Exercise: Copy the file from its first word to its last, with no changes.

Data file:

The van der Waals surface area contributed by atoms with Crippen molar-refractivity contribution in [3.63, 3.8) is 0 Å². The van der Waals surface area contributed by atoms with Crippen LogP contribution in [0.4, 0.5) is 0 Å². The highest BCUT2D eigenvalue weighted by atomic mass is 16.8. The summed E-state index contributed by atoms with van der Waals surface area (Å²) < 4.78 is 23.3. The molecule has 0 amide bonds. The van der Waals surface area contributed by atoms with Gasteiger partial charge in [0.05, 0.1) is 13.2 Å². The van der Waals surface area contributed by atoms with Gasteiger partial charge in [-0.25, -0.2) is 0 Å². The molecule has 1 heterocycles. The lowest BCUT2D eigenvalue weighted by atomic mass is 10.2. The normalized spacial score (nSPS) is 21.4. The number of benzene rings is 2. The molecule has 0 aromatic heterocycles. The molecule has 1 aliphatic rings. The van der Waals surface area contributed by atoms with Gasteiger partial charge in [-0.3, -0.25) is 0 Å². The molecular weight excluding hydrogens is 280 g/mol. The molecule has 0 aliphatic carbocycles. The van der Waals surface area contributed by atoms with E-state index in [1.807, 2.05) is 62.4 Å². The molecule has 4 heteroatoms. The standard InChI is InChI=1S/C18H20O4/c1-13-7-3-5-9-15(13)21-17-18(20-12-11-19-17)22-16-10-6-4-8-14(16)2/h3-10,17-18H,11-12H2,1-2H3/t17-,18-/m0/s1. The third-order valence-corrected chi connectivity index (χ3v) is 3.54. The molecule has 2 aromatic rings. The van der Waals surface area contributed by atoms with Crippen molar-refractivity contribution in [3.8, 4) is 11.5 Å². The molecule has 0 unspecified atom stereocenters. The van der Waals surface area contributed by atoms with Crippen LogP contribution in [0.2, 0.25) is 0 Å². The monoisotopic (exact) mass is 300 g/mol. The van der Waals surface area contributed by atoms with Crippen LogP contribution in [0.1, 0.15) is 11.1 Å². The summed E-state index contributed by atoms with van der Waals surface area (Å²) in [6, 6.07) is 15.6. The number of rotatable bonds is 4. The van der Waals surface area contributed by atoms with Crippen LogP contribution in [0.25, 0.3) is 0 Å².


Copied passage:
The van der Waals surface area contributed by atoms with Crippen molar-refractivity contribution in [3.63, 3.8) is 0 Å². The van der Waals surface area contributed by atoms with Crippen LogP contribution in [0.4, 0.5) is 0 Å². The highest BCUT2D eigenvalue weighted by atomic mass is 16.8. The summed E-state index contributed by atoms with van der Waals surface area (Å²) < 4.78 is 23.3. The molecule has 0 amide bonds. The van der Waals surface area contributed by atoms with Gasteiger partial charge in [0.05, 0.1) is 13.2 Å². The van der Waals surface area contributed by atoms with Gasteiger partial charge in [-0.25, -0.2) is 0 Å². The molecule has 1 heterocycles. The lowest BCUT2D eigenvalue weighted by atomic mass is 10.2. The normalized spacial score (nSPS) is 21.4. The number of benzene rings is 2. The molecule has 0 aromatic heterocycles. The molecule has 1 aliphatic rings. The van der Waals surface area contributed by atoms with Gasteiger partial charge in [-0.3, -0.25) is 0 Å². The molecular weight excluding hydrogens is 280 g/mol. The molecule has 0 aliphatic carbocycles. The van der Waals surface area contributed by atoms with E-state index in [1.807, 2.05) is 62.4 Å². The molecule has 4 heteroatoms. The standard InChI is InChI=1S/C18H20O4/c1-13-7-3-5-9-15(13)21-17-18(20-12-11-19-17)22-16-10-6-4-8-14(16)2/h3-10,17-18H,11-12H2,1-2H3/t17-,18-/m0/s1. The third-order valence-corrected chi connectivity index (χ3v) is 3.54. The molecule has 2 aromatic rings. The van der Waals surface area contributed by atoms with Crippen molar-refractivity contribution in [3.8, 4) is 11.5 Å². The molecule has 0 unspecified atom stereocenters. The van der Waals surface area contributed by atoms with Crippen LogP contribution in [0.2, 0.25) is 0 Å². The monoisotopic (exact) mass is 300 g/mol. The van der Waals surface area contributed by atoms with Crippen LogP contribution in [0.1, 0.15) is 11.1 Å². The summed E-state index contributed by atoms with van der Waals surface area (Å²) in [6, 6.07) is 15.6. The number of rotatable bonds is 4. The van der Waals surface area contributed by atoms with Crippen LogP contribution in [0.25, 0.3) is 0 Å².